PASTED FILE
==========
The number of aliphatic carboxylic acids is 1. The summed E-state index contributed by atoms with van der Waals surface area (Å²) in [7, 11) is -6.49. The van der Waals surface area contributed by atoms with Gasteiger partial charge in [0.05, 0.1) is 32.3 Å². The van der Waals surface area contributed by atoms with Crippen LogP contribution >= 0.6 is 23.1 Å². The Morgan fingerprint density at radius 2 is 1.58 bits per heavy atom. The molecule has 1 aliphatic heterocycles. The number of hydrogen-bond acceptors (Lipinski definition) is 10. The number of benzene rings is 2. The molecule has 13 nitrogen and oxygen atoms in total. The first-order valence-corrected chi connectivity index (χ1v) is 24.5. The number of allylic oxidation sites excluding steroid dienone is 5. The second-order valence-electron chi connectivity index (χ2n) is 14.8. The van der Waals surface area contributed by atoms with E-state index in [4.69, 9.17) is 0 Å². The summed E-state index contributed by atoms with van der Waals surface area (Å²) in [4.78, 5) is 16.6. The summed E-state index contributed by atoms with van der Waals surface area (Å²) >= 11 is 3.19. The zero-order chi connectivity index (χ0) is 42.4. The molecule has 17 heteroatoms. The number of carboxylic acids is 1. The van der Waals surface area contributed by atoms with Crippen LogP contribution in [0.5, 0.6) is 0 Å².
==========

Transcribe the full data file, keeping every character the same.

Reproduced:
The number of aliphatic carboxylic acids is 1. The summed E-state index contributed by atoms with van der Waals surface area (Å²) in [7, 11) is -6.49. The van der Waals surface area contributed by atoms with Gasteiger partial charge in [0.05, 0.1) is 32.3 Å². The van der Waals surface area contributed by atoms with Crippen LogP contribution >= 0.6 is 23.1 Å². The Morgan fingerprint density at radius 2 is 1.58 bits per heavy atom. The molecule has 1 aliphatic heterocycles. The number of hydrogen-bond acceptors (Lipinski definition) is 10. The number of benzene rings is 2. The molecule has 13 nitrogen and oxygen atoms in total. The first-order valence-corrected chi connectivity index (χ1v) is 24.5. The number of allylic oxidation sites excluding steroid dienone is 5. The second-order valence-electron chi connectivity index (χ2n) is 14.8. The van der Waals surface area contributed by atoms with E-state index in [4.69, 9.17) is 0 Å². The summed E-state index contributed by atoms with van der Waals surface area (Å²) in [4.78, 5) is 16.6. The summed E-state index contributed by atoms with van der Waals surface area (Å²) >= 11 is 3.19. The zero-order chi connectivity index (χ0) is 42.4. The molecule has 17 heteroatoms. The number of carboxylic acids is 1. The van der Waals surface area contributed by atoms with Crippen LogP contribution in [0.5, 0.6) is 0 Å².